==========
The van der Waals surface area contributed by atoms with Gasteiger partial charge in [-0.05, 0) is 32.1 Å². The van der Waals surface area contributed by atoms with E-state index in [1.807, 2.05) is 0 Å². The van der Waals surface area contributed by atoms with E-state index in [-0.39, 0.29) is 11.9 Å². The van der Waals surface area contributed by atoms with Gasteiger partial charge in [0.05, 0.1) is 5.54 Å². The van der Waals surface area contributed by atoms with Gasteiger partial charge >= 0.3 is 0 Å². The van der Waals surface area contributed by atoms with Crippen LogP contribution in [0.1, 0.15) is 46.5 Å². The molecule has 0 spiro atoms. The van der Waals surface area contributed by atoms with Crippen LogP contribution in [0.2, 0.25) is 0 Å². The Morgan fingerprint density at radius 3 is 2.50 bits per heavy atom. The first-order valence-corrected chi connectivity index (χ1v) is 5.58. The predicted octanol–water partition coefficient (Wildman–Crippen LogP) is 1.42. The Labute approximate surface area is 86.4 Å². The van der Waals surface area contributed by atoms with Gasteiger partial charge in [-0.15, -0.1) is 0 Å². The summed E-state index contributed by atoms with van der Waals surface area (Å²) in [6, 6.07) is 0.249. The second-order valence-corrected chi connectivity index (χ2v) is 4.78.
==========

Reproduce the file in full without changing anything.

The van der Waals surface area contributed by atoms with Gasteiger partial charge in [-0.05, 0) is 32.1 Å². The van der Waals surface area contributed by atoms with E-state index in [1.807, 2.05) is 0 Å². The van der Waals surface area contributed by atoms with E-state index in [-0.39, 0.29) is 11.9 Å². The van der Waals surface area contributed by atoms with Gasteiger partial charge in [0.05, 0.1) is 5.54 Å². The van der Waals surface area contributed by atoms with Gasteiger partial charge >= 0.3 is 0 Å². The van der Waals surface area contributed by atoms with Crippen LogP contribution in [0.1, 0.15) is 46.5 Å². The molecule has 0 spiro atoms. The van der Waals surface area contributed by atoms with Crippen LogP contribution in [0.2, 0.25) is 0 Å². The Morgan fingerprint density at radius 3 is 2.50 bits per heavy atom. The first-order valence-corrected chi connectivity index (χ1v) is 5.58. The predicted octanol–water partition coefficient (Wildman–Crippen LogP) is 1.42. The Labute approximate surface area is 86.4 Å². The van der Waals surface area contributed by atoms with Gasteiger partial charge in [-0.15, -0.1) is 0 Å². The summed E-state index contributed by atoms with van der Waals surface area (Å²) in [6, 6.07) is 0.249. The second-order valence-corrected chi connectivity index (χ2v) is 4.78.